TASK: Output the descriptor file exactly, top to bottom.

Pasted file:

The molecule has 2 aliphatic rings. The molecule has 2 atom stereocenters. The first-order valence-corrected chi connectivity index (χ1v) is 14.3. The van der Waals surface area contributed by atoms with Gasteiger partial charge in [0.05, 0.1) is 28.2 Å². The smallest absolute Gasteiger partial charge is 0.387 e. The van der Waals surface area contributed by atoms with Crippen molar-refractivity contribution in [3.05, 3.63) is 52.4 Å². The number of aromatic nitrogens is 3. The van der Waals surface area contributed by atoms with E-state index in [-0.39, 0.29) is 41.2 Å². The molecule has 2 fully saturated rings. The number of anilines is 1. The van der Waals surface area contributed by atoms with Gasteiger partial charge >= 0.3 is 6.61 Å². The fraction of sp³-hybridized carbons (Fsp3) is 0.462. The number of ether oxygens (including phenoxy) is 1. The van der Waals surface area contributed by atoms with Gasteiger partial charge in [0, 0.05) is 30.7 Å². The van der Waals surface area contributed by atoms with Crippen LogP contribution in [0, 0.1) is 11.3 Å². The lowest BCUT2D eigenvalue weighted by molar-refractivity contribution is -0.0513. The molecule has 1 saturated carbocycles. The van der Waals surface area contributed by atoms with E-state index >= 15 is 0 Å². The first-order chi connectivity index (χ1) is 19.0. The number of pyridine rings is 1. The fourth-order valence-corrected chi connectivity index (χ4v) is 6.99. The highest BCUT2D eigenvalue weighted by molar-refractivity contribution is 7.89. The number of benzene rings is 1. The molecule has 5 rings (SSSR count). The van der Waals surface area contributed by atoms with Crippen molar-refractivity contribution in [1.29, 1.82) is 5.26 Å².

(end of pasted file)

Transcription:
The molecule has 2 aliphatic rings. The molecule has 2 atom stereocenters. The first-order valence-corrected chi connectivity index (χ1v) is 14.3. The van der Waals surface area contributed by atoms with Gasteiger partial charge in [0.05, 0.1) is 28.2 Å². The smallest absolute Gasteiger partial charge is 0.387 e. The van der Waals surface area contributed by atoms with Crippen molar-refractivity contribution in [3.05, 3.63) is 52.4 Å². The number of aromatic nitrogens is 3. The van der Waals surface area contributed by atoms with E-state index in [-0.39, 0.29) is 41.2 Å². The molecule has 2 fully saturated rings. The number of anilines is 1. The van der Waals surface area contributed by atoms with Gasteiger partial charge >= 0.3 is 6.61 Å². The fraction of sp³-hybridized carbons (Fsp3) is 0.462. The number of ether oxygens (including phenoxy) is 1. The van der Waals surface area contributed by atoms with Gasteiger partial charge in [0, 0.05) is 30.7 Å². The van der Waals surface area contributed by atoms with Crippen LogP contribution in [0, 0.1) is 11.3 Å². The lowest BCUT2D eigenvalue weighted by molar-refractivity contribution is -0.0513. The molecule has 1 saturated carbocycles. The van der Waals surface area contributed by atoms with E-state index >= 15 is 0 Å². The first-order chi connectivity index (χ1) is 19.0. The number of pyridine rings is 1. The fourth-order valence-corrected chi connectivity index (χ4v) is 6.99. The highest BCUT2D eigenvalue weighted by molar-refractivity contribution is 7.89. The number of benzene rings is 1. The molecule has 5 rings (SSSR count). The van der Waals surface area contributed by atoms with Crippen molar-refractivity contribution in [1.29, 1.82) is 5.26 Å².